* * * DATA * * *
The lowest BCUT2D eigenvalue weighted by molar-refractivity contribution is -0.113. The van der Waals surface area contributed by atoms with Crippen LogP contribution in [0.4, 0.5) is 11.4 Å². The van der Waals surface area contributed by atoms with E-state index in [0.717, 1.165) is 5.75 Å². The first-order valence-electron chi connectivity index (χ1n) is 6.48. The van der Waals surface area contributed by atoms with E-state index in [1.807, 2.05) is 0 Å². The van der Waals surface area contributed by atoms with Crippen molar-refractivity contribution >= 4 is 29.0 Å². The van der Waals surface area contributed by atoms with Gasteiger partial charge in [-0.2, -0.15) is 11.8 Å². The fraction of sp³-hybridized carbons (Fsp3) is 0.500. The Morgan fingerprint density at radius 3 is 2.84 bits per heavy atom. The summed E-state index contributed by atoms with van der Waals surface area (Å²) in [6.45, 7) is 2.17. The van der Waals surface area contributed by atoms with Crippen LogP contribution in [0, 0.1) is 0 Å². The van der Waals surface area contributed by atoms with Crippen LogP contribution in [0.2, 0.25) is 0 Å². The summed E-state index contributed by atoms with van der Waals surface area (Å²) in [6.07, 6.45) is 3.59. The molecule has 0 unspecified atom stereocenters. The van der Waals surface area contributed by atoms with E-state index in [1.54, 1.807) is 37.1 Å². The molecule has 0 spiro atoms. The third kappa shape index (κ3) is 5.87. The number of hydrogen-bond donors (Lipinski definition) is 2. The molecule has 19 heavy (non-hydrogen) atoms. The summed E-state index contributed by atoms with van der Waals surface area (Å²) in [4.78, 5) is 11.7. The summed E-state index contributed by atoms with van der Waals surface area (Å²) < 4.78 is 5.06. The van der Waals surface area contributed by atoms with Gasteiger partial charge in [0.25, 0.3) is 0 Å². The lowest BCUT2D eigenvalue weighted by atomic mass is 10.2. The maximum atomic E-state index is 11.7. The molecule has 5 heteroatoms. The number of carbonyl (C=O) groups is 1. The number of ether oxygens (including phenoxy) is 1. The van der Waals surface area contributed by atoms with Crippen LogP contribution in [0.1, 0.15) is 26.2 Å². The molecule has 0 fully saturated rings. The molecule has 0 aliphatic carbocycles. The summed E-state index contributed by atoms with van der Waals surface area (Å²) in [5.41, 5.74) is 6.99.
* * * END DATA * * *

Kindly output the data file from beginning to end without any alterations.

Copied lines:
The lowest BCUT2D eigenvalue weighted by molar-refractivity contribution is -0.113. The van der Waals surface area contributed by atoms with Crippen LogP contribution in [0.4, 0.5) is 11.4 Å². The van der Waals surface area contributed by atoms with E-state index in [0.717, 1.165) is 5.75 Å². The first-order valence-electron chi connectivity index (χ1n) is 6.48. The van der Waals surface area contributed by atoms with E-state index in [1.807, 2.05) is 0 Å². The van der Waals surface area contributed by atoms with Crippen molar-refractivity contribution >= 4 is 29.0 Å². The van der Waals surface area contributed by atoms with Gasteiger partial charge in [-0.2, -0.15) is 11.8 Å². The fraction of sp³-hybridized carbons (Fsp3) is 0.500. The Morgan fingerprint density at radius 3 is 2.84 bits per heavy atom. The summed E-state index contributed by atoms with van der Waals surface area (Å²) in [6.45, 7) is 2.17. The van der Waals surface area contributed by atoms with Crippen LogP contribution in [0, 0.1) is 0 Å². The van der Waals surface area contributed by atoms with Crippen LogP contribution in [0.2, 0.25) is 0 Å². The summed E-state index contributed by atoms with van der Waals surface area (Å²) in [6.07, 6.45) is 3.59. The molecule has 0 unspecified atom stereocenters. The van der Waals surface area contributed by atoms with E-state index in [1.54, 1.807) is 37.1 Å². The molecule has 0 spiro atoms. The third kappa shape index (κ3) is 5.87. The number of hydrogen-bond donors (Lipinski definition) is 2. The molecule has 19 heavy (non-hydrogen) atoms. The summed E-state index contributed by atoms with van der Waals surface area (Å²) in [4.78, 5) is 11.7. The summed E-state index contributed by atoms with van der Waals surface area (Å²) < 4.78 is 5.06. The van der Waals surface area contributed by atoms with Gasteiger partial charge in [0.25, 0.3) is 0 Å². The lowest BCUT2D eigenvalue weighted by atomic mass is 10.2. The maximum atomic E-state index is 11.7. The molecule has 5 heteroatoms. The number of carbonyl (C=O) groups is 1. The number of ether oxygens (including phenoxy) is 1. The van der Waals surface area contributed by atoms with Crippen LogP contribution in [0.1, 0.15) is 26.2 Å². The molecule has 0 fully saturated rings. The molecule has 0 aliphatic carbocycles. The summed E-state index contributed by atoms with van der Waals surface area (Å²) in [5.41, 5.74) is 6.99.